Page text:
“In my view, it has taken far too long for the State Department to produce documents,” said committee member Rep. Susan Brooks, R-Ind. “They’ve known this was going to be coming since September of 2012, and here we are in 2015. Documents and information should have been provided long before now.”
Additionally, though the department has turned over 55,000 pages of emails, GOP lawmakers point to gaps in them, sometimes as long as weeks. Georgia Rep. Lynn Westmoreland, another Republican committee member, says the iconic photo of the former secretary of state checking her Blackberry aboard a plane to Libya in 2011 illustrates the point. Gowdy has said the committee has no emails from that entire trip.
“That’s the one thing that concerns the committee is: are there emails out there that we haven’t seen?” Westmoreland said. “We have her in pictures emailing on a plane going over to the Middle East but we don’t have any emails from that date. Was she emailing a relative? We don’t know. But you’re on your way to the Middle East, you’re on your way to Libya, it seems like these emails would give us some information about what you’re going to do on your trip.”
Republicans also argue previous committees’ jurisdictions prevented them from investigating the full scope of the attack – Intelligence could only investigate the intelligence community, Armed Services the military, etc. – but the select committee has cross jurisdiction and can bring together and deepen the previous investigations.
“We’re going to be able to talk to more eyewitnesses, more individuals who were there that night than the other committees,” Ohio Rep. Jim Jordan told RealClearPolitics. “And you take the work that the other committees have done, you take what you learn from the eyewitnesses, there’s documents we still haven’t received from the State Department, so all that is designed for us to get to the truth.”
Gowdy and other GOP committee members say they have tried to keep committee activities out of the headlines, in part to avoid being accused of trying to torpedo Clinton. They knew Clinton used a personal email months ago, but did not leak that to the press, for example, Gowdy said.
Jamal Ware, an aide to Gowdy and communications director for the committee, said committee members remain focused solely on investigating the attack.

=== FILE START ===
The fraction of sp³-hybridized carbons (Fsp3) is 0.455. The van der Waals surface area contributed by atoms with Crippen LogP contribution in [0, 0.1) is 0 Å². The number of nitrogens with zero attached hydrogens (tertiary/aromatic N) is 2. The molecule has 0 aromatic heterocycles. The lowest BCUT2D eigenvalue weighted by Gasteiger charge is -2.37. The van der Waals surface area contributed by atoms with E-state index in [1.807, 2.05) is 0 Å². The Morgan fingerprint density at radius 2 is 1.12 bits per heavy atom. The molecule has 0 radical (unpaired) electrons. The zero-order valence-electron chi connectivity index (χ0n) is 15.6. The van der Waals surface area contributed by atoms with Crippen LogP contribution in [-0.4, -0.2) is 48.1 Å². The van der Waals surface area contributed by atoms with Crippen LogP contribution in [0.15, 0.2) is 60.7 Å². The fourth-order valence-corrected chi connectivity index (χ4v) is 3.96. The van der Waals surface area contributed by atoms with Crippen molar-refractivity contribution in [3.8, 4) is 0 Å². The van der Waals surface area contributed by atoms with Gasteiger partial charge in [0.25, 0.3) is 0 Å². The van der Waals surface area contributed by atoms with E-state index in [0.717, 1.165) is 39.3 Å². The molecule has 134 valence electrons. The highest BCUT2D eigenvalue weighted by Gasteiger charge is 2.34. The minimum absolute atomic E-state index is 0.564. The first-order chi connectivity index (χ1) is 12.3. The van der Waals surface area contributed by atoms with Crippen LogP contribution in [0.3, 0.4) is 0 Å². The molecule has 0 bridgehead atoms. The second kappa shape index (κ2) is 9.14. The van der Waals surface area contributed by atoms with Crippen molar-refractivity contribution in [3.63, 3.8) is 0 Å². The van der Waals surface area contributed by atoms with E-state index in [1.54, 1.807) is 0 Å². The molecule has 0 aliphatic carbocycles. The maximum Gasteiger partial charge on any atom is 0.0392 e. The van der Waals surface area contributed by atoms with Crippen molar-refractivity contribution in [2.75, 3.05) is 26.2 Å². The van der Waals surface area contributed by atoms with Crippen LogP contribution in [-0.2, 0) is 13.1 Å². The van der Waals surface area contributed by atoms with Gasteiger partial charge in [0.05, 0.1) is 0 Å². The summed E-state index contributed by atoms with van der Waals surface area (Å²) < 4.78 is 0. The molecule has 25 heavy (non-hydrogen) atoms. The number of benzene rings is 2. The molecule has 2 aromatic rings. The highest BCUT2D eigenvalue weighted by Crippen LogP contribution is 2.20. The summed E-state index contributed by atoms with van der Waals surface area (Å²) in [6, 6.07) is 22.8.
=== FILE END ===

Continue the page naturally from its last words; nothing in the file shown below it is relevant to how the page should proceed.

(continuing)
Democrats remain unpersuaded.
“After 10 months, the GOP-led committee still has no answer to the question – as it pertains to the secretary's emails or anything else – just what are we looking for?" California Rep. Schiff, a Democrat on the select committee, said in a statement after Clinton’s personal email had come to light.
A Democratic House aide summed up: “The problem with that is that all of these (previous Benghazi) reports are pretty definitive and there are a very few questions left unanswered.”
The panel’s March 6 decision to subpoena Clinton’s emails further infuriated Democrats, who said they were not consulted first. In a letter to Gowdy the next day, all five Democrats called on the chairman to withdraw the subpoenas and publicly release emails Clinton has already provided to the committee. Gowdy has said he will not release the documents in the committee’s possession until he is certain he has all the documents requested.
“Allowing those emails to be made public will help clear up any misconceptions and will also help return the committee to its original purpose, investigating the tragic events in Benghazi, rather than allowing it to become a surrogate for the Republican National Committee,” the Democrats wrote.
Later on CNN, Schiff repeated those claims: “Nothing changed except that the pressure on the Republican members of the committee this week became too great for them to resist from the Stop Hillary PAC people, and the RNC people, so they issued a subpoena for records we already have.”
Ware, the select committee spokesman, rejects any suggestion of political shenanigans. “If we wanted to make political hay, we’d be making partial releases and we’d be leaking stuff, and that is not how Chairman Gowdy works,” Ware told RCP.
In an appearance on NBC’s Meet the Press over the weekend – his second Sunday show appearance in as many weeks – Gowdy said he hopes to conclude his investigation by the end of this year. But he added that the timeline depends on the cooperation of those being questioned.
"I have no interest, zero interest, in you and I having this conversation in 2016, but I don't get to fully decide how quickly it's done,” Gowdy said. “I need some cooperation from people who have access to the witnesses and the information."